I Am Setsuna is causing mixed feelings across the Interwebs, and of course, it’s time for me to speak my mind. What is I Am Setsuna? It’s an RPG released by Square-Enix, by Tokyo RPG Factory. In its heart, it’s an homage to Chrono Trigger. It was a moment where they went back to what made them huge in the first place in the 90s. Is it a ground-breaking RPG where everything is different, shiny and unique? No. But is it a wonderfully told story using quite solid game mechanics? Yes, yes it is. There are quite a few throwbacks. There are so many references to Chrono Trigger, from the skill names, to the top-down overworld walking, and a host of other things. Do I think that’s bad? Absolutely not. It’s a beautiful world, tainted by sadness and it brings forward some emotions I haven’t felt since Final Fantasy X. It’s a tale of sacrifice in every sense of the word.
One of the other complaints had was “SO MANY SYSTEMS. UUUUGH.” Seriously? The various combat systems work well together, forcing players to think and strategize quite a bit. Though the Momentum system is quite a bit confusing. The various Talismans offer conditions to give powerful boosts. But there are so damn many, and some of them feel quite vague. Between the fluxes and Momentum, you can get quite a bit of power in a critical moment. If you’re lucky, anyway. I do hate that so much chance seems to be involved. I enjoyed ATB, and this version of it made me smile and the second meter for Momentum worked well with this. You can stock up to three points in that other meter, and good timing with the button pressing can offer benefits in your healing/physical damage and more. There isn’t a lot to smile about in I Am Setsuna, from a storyline point but the game mechanics made me happy. You don’t get millions of abilities, and have to decide which characters is going to wield what. Everyone can’t do everything, and that’s okay. The combat systems were ones I actively enjoyed using, and while the combat was fun and very very reminiscent of Chrono Trigger again, that in no way is a detriment.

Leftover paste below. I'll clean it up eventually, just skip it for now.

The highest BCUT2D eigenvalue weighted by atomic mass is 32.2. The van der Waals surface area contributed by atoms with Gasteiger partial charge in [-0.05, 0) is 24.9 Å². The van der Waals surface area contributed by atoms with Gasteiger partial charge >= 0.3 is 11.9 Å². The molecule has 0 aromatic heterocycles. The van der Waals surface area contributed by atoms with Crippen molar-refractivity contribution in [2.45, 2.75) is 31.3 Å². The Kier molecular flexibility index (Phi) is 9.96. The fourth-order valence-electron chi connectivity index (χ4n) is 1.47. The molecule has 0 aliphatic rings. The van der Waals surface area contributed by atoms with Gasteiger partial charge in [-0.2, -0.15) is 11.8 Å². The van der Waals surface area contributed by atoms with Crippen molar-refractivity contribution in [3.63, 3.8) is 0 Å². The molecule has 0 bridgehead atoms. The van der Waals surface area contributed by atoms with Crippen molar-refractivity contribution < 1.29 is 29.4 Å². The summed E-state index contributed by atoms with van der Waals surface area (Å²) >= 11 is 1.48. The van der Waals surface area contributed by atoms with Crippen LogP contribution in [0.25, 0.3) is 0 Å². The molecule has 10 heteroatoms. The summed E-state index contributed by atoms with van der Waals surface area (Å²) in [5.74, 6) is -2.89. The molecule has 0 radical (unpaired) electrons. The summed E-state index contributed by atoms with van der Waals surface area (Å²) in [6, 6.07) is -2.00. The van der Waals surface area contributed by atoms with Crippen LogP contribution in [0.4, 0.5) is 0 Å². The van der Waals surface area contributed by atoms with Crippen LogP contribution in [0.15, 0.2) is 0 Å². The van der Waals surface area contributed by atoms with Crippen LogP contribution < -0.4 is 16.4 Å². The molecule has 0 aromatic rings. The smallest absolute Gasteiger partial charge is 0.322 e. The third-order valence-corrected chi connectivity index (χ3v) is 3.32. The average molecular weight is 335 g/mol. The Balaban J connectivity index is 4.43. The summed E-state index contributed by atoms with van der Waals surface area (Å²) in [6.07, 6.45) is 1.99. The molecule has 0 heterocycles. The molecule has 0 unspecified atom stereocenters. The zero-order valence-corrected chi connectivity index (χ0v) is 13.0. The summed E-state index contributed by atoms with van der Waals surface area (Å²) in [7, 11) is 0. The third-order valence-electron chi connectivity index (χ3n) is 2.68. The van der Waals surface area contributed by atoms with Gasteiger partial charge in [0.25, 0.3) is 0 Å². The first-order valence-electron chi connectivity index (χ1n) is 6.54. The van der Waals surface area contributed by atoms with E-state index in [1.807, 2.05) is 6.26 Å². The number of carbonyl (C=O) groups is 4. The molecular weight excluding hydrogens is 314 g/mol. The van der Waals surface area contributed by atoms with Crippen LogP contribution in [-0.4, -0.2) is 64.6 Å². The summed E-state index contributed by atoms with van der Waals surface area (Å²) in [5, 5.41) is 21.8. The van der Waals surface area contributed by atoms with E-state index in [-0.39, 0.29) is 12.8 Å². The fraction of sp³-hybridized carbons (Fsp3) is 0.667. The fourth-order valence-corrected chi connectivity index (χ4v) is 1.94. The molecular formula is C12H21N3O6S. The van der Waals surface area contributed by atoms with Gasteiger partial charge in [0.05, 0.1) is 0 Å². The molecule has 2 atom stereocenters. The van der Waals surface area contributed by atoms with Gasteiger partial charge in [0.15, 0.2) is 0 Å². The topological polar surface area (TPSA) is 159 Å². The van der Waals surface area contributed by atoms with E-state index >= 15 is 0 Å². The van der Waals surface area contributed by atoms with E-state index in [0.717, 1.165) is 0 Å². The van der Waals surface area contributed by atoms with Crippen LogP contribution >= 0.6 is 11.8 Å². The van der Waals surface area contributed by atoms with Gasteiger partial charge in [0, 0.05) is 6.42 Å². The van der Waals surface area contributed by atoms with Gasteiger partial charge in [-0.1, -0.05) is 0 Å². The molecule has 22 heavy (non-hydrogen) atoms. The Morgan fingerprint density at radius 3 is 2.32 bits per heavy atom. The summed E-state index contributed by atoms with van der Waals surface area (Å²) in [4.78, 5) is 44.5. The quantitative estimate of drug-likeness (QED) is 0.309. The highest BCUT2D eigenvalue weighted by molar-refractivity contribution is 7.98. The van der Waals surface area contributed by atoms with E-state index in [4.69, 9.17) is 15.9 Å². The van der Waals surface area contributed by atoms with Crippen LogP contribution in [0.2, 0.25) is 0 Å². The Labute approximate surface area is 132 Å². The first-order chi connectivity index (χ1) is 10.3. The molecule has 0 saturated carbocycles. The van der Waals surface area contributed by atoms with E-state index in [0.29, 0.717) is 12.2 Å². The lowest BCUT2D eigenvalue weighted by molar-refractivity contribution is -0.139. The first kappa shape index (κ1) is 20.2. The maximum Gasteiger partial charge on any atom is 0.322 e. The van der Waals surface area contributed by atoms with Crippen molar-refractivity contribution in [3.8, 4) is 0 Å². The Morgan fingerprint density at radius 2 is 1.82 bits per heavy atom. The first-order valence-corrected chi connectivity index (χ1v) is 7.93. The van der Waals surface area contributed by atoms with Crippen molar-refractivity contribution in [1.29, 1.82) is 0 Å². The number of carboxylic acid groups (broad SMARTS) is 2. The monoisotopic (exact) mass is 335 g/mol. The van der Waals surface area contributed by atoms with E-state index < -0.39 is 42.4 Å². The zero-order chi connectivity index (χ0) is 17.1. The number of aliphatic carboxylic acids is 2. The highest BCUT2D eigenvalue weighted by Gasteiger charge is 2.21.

But the story is what really pulls me in. It seems like every moment in this game follows the path of “sorrow” or “loss” in some way. The story is fucking heartbreaking, and I have a hard time getting through parts of it. Normally good people doing pretty terrifying things, all in the name of what is “Right”. I agreed not to spoil anything major, and I will endeavor to do just that. Sure, this is not a terribly long RPG. About 20-30 hours from what I’m seeing. But they pack so much emotion into that ~20 hours that I had to take pretty regular breaks from it. Everything about the game made this atmosphere work. The beautiful, haunting piano music [but there are some moments I don’t agree with it; but far and wide, it fit], the ice and snow is beautiful. RPGs these days are moving towards Action RPGs, where everything is blood and violence and silly bullshit.
Long and the Short: Sad but Hyped.
While yes, one of the complaints is “Hurr itz short”, I don’t know if I could take 80 hours of this story. It’s already sad! It’s proof that Tokyo RPG Factory can produce a great RPG. It’s very clear to me that their small, ~20 man team loves RPGs and it shows in their work. Despite how short I Am Setsuna is, they pack so much emotion into such a small space. Yes, it’s 40 bucks. Yes, it has no physical release. Is it a perfect game? By no means. The characters were a little bland, but their stories and motivations were really quite lovely. It’s a blast to the past, but not so much of it that you’ll get tired. I think this will be enjoyable for more people than Retro fans. I don’t care if it’s an unpopular opinion: I love so many things about I Am Setsuna, and while it’s not perfect, nothing is. If you want a story that will make you misty-eyed, solid mechanics, and haunting, beautiful piano music, you owe it to yourself to look at I Am Setsuna.